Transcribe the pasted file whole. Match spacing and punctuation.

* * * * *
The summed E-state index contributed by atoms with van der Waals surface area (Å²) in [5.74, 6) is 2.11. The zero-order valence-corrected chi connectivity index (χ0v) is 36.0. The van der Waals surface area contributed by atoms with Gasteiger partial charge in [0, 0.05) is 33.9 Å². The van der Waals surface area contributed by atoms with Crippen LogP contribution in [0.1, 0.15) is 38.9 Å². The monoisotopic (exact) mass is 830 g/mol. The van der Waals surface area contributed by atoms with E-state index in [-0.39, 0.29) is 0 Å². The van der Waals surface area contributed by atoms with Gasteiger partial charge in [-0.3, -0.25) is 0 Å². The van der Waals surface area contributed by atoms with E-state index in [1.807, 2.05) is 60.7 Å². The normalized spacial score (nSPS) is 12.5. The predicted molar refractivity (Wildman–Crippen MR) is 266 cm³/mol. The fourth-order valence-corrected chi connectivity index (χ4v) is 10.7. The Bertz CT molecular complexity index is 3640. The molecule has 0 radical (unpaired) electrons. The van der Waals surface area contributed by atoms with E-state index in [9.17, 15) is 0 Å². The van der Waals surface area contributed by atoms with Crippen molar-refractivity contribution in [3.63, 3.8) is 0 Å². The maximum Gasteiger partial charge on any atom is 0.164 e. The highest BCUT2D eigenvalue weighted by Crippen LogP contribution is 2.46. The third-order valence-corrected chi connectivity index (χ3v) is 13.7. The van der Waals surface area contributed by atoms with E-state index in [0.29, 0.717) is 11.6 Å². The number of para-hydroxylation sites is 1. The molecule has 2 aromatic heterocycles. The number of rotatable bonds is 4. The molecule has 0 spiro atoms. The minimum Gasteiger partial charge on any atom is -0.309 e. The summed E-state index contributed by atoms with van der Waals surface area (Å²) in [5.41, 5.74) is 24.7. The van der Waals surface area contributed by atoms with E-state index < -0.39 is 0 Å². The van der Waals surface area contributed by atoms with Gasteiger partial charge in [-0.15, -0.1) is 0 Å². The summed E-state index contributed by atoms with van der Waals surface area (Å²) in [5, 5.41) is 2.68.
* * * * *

The summed E-state index contributed by atoms with van der Waals surface area (Å²) in [5.74, 6) is 2.11. The zero-order valence-corrected chi connectivity index (χ0v) is 36.0. The van der Waals surface area contributed by atoms with Gasteiger partial charge in [0, 0.05) is 33.9 Å². The van der Waals surface area contributed by atoms with Crippen LogP contribution in [0.1, 0.15) is 38.9 Å². The monoisotopic (exact) mass is 830 g/mol. The van der Waals surface area contributed by atoms with E-state index in [-0.39, 0.29) is 0 Å². The van der Waals surface area contributed by atoms with Gasteiger partial charge in [-0.3, -0.25) is 0 Å². The van der Waals surface area contributed by atoms with E-state index in [1.807, 2.05) is 60.7 Å². The normalized spacial score (nSPS) is 12.5. The predicted molar refractivity (Wildman–Crippen MR) is 266 cm³/mol. The fourth-order valence-corrected chi connectivity index (χ4v) is 10.7. The Bertz CT molecular complexity index is 3640. The molecule has 0 radical (unpaired) electrons. The van der Waals surface area contributed by atoms with E-state index in [9.17, 15) is 0 Å². The van der Waals surface area contributed by atoms with Crippen molar-refractivity contribution in [3.63, 3.8) is 0 Å². The maximum Gasteiger partial charge on any atom is 0.164 e. The highest BCUT2D eigenvalue weighted by Crippen LogP contribution is 2.46. The third-order valence-corrected chi connectivity index (χ3v) is 13.7. The van der Waals surface area contributed by atoms with E-state index in [0.29, 0.717) is 11.6 Å². The number of para-hydroxylation sites is 1. The molecule has 2 aromatic heterocycles. The number of rotatable bonds is 4. The molecule has 0 spiro atoms. The minimum Gasteiger partial charge on any atom is -0.309 e. The summed E-state index contributed by atoms with van der Waals surface area (Å²) in [5.41, 5.74) is 24.7. The van der Waals surface area contributed by atoms with E-state index < -0.39 is 0 Å². The van der Waals surface area contributed by atoms with Gasteiger partial charge in [-0.15, -0.1) is 0 Å². The summed E-state index contributed by atoms with van der Waals surface area (Å²) in [5, 5.41) is 2.68.